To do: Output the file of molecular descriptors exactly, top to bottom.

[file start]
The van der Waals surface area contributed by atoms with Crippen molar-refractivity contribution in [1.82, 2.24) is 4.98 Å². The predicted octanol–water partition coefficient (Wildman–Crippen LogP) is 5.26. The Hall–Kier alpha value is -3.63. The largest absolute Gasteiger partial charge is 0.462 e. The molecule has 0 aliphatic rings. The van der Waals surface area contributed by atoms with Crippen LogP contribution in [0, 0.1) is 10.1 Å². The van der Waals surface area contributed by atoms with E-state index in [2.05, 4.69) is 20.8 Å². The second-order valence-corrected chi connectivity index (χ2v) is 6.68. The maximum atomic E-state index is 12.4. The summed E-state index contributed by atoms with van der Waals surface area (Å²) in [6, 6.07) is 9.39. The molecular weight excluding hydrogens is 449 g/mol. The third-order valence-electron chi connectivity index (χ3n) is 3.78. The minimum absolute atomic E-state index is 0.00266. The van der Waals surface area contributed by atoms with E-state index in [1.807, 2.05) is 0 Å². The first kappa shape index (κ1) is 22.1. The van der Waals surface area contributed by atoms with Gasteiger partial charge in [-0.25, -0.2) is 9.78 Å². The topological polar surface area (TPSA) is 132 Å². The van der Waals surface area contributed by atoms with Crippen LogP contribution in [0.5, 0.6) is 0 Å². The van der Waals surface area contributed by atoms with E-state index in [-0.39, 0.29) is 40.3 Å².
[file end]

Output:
The van der Waals surface area contributed by atoms with Crippen molar-refractivity contribution in [1.82, 2.24) is 4.98 Å². The predicted octanol–water partition coefficient (Wildman–Crippen LogP) is 5.26. The Hall–Kier alpha value is -3.63. The largest absolute Gasteiger partial charge is 0.462 e. The molecule has 0 aliphatic rings. The van der Waals surface area contributed by atoms with Crippen LogP contribution in [0, 0.1) is 10.1 Å². The van der Waals surface area contributed by atoms with E-state index in [2.05, 4.69) is 20.8 Å². The second-order valence-corrected chi connectivity index (χ2v) is 6.68. The maximum atomic E-state index is 12.4. The summed E-state index contributed by atoms with van der Waals surface area (Å²) in [6, 6.07) is 9.39. The molecular weight excluding hydrogens is 449 g/mol. The third-order valence-electron chi connectivity index (χ3n) is 3.78. The minimum absolute atomic E-state index is 0.00266. The van der Waals surface area contributed by atoms with E-state index in [1.807, 2.05) is 0 Å². The first kappa shape index (κ1) is 22.1. The van der Waals surface area contributed by atoms with Gasteiger partial charge in [-0.25, -0.2) is 9.78 Å². The topological polar surface area (TPSA) is 132 Å². The van der Waals surface area contributed by atoms with Crippen LogP contribution in [0.5, 0.6) is 0 Å². The van der Waals surface area contributed by atoms with E-state index in [-0.39, 0.29) is 40.3 Å².